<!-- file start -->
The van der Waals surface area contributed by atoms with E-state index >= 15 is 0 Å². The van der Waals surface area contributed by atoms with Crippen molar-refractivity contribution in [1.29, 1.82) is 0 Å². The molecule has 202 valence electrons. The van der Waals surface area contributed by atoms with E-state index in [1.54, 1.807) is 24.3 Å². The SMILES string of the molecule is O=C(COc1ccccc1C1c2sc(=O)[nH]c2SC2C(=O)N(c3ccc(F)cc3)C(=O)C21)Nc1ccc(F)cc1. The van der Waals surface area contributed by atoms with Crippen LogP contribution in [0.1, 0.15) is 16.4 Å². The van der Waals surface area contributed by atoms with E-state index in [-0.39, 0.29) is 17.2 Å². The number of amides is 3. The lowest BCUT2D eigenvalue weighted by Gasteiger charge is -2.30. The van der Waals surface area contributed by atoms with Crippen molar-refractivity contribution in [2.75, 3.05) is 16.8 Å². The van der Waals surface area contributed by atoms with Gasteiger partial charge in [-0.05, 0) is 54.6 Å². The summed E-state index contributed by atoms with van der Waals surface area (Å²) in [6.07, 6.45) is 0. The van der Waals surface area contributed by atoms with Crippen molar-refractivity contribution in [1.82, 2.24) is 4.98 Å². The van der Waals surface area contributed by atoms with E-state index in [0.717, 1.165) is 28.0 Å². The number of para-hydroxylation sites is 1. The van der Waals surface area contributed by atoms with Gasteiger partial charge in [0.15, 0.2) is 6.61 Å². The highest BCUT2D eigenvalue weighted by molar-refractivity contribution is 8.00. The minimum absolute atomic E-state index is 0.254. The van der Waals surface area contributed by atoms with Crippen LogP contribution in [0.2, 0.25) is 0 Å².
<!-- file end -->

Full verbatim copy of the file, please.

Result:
The van der Waals surface area contributed by atoms with E-state index >= 15 is 0 Å². The van der Waals surface area contributed by atoms with Crippen molar-refractivity contribution in [1.29, 1.82) is 0 Å². The molecule has 202 valence electrons. The van der Waals surface area contributed by atoms with E-state index in [1.54, 1.807) is 24.3 Å². The SMILES string of the molecule is O=C(COc1ccccc1C1c2sc(=O)[nH]c2SC2C(=O)N(c3ccc(F)cc3)C(=O)C21)Nc1ccc(F)cc1. The van der Waals surface area contributed by atoms with Crippen LogP contribution in [0.1, 0.15) is 16.4 Å². The van der Waals surface area contributed by atoms with E-state index in [-0.39, 0.29) is 17.2 Å². The number of amides is 3. The lowest BCUT2D eigenvalue weighted by Gasteiger charge is -2.30. The van der Waals surface area contributed by atoms with Crippen molar-refractivity contribution in [2.75, 3.05) is 16.8 Å². The van der Waals surface area contributed by atoms with Gasteiger partial charge in [-0.05, 0) is 54.6 Å². The summed E-state index contributed by atoms with van der Waals surface area (Å²) in [6.07, 6.45) is 0. The van der Waals surface area contributed by atoms with Crippen molar-refractivity contribution in [1.82, 2.24) is 4.98 Å². The van der Waals surface area contributed by atoms with E-state index in [0.717, 1.165) is 28.0 Å². The number of para-hydroxylation sites is 1. The van der Waals surface area contributed by atoms with Gasteiger partial charge in [0.15, 0.2) is 6.61 Å². The highest BCUT2D eigenvalue weighted by molar-refractivity contribution is 8.00. The minimum absolute atomic E-state index is 0.254. The van der Waals surface area contributed by atoms with Crippen LogP contribution in [0.2, 0.25) is 0 Å².